Scaliger and the Science of Chronology

Joseph Justus Scaliger (1540-1609)

Joseph Justus Scaliger (1540-1609)

On January 21, 1609, French religious leader and scholar Joseph Justus Scaliger passed away. He is referred to as being one of the founders of the science of chronology, expanding the notion of classical history from Greek and ancient Roman history to include Persian, Babylonian, Jewish and ancient Egyptian history.

“All divisions in religion arise from ignorance of grammar.”
― Joseph Justus Scaliger [8]

Justus Scaliger – Early Years

Joseph Justus Scaliger was born on August 5, 1540 at Agen on the Garonne, France, the tenth child of famous Italian physician and philosopher Julius Caesar Scaliger and Andiette de Roques Lobejac. Julius Caesar Scaliger was a man of encyclopaedic knowledge and accurate observation. He employed the techniques and discoveries of Renaissance humanism to defend Aristotelianism against the new learning (i.e. Renaissance Humanism). When Joseph was twelve years old, he was sent with two younger brothers to the College of Guienne in Bordeaux, which was then under the direction of Jean Gelida, where Joseph quickly proved himself an extraordinarily precocious student. An outbreak of the plague in 1555 caused the boys to return home, and for the next few years Joseph was his father’s constant companion and amanuensis. He learned from his father to be not only a scholar, but also an acute observer, aiming at historical criticism more than at correcting texts.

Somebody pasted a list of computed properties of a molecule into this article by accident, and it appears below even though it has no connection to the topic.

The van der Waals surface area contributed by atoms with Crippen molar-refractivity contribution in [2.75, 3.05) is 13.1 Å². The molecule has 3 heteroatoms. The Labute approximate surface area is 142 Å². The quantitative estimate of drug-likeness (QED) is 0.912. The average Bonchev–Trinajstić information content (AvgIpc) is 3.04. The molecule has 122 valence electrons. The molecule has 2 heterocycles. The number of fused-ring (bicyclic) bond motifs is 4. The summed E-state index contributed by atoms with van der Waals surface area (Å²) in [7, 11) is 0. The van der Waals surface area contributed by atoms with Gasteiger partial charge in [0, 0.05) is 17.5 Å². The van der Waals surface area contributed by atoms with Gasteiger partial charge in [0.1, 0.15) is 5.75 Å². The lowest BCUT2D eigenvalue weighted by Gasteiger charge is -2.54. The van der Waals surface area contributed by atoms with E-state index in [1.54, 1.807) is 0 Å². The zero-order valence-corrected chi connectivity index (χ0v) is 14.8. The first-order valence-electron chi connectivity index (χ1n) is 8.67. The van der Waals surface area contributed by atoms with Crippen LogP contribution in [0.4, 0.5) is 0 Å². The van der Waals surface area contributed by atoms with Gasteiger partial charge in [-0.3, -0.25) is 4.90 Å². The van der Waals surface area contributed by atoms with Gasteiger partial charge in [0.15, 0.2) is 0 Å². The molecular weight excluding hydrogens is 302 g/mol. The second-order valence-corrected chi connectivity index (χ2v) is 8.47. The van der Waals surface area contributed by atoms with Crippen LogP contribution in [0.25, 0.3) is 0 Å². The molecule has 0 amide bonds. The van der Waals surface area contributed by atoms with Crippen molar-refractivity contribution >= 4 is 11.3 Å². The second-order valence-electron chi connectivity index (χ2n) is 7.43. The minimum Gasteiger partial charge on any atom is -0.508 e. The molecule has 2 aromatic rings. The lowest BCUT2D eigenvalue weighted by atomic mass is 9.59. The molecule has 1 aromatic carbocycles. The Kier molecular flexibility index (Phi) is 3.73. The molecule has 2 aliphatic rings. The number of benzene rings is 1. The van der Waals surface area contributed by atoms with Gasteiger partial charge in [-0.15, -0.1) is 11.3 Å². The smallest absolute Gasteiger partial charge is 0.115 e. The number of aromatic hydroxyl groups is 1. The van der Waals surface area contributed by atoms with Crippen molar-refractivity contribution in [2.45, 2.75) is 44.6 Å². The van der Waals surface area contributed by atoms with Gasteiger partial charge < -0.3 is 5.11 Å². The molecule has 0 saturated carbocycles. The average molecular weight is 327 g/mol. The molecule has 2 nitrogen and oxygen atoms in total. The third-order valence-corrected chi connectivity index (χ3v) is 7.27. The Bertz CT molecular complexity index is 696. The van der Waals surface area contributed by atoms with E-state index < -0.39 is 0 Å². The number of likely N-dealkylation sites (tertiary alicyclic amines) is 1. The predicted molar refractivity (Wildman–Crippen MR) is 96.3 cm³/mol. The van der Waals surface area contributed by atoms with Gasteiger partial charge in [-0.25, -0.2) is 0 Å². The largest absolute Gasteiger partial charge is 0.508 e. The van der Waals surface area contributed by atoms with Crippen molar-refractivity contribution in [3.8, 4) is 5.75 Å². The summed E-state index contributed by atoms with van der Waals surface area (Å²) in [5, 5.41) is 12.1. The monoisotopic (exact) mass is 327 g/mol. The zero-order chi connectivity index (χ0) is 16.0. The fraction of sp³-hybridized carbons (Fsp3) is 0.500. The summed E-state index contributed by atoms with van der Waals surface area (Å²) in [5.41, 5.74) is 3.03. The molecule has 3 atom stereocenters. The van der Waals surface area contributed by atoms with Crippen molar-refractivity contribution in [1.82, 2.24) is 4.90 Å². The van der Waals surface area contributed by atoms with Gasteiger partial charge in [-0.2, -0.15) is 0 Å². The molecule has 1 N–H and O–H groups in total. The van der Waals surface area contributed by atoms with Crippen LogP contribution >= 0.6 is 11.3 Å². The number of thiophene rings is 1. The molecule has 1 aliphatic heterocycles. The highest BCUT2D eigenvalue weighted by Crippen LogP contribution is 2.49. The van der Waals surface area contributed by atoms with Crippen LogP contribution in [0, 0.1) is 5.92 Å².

Acquiring some Respectable Knowledge

In 1559 after his father’s death, he went to Paris to study Greek and Latin.[1] But after two months he found he was not in a position to profit from the lectures of the greatest Greek scholar of the time. He read Homer in twenty-one days, and then went through all the other Greek poets, orators and historians, forming a grammar for himself as he went along. From Greek, at the suggestion of Guillaume Postel, he proceeded to attack Hebrew, and then Arabic; of both he acquired a respectable knowledge [6].

An Impressive Library

In 1562, Scaliger converted to Protestantism. His most important teacher was Jean Dorat, who was able to raise Scaliger’s enthusiasm and who recommended him to Louis de Chasteigner in 1563, the young lord of La Roche-Posay, as a companion in his travels to French and German universities and to Italy to study its antiquities. After visiting a large part of Italy, the travelers moved on to England and Scotland, where Scaliger formed an unfavorable opinion of the English because of their inhuman disposition and inhospitable treatment of foreigners. In 1570 he accepted the invitation of Jacques Cujas and proceeded to Valence to study jurisprudence under the greatest living jurist with an impressive library that included five hundred manuscripts.

St Bartholomew Massacre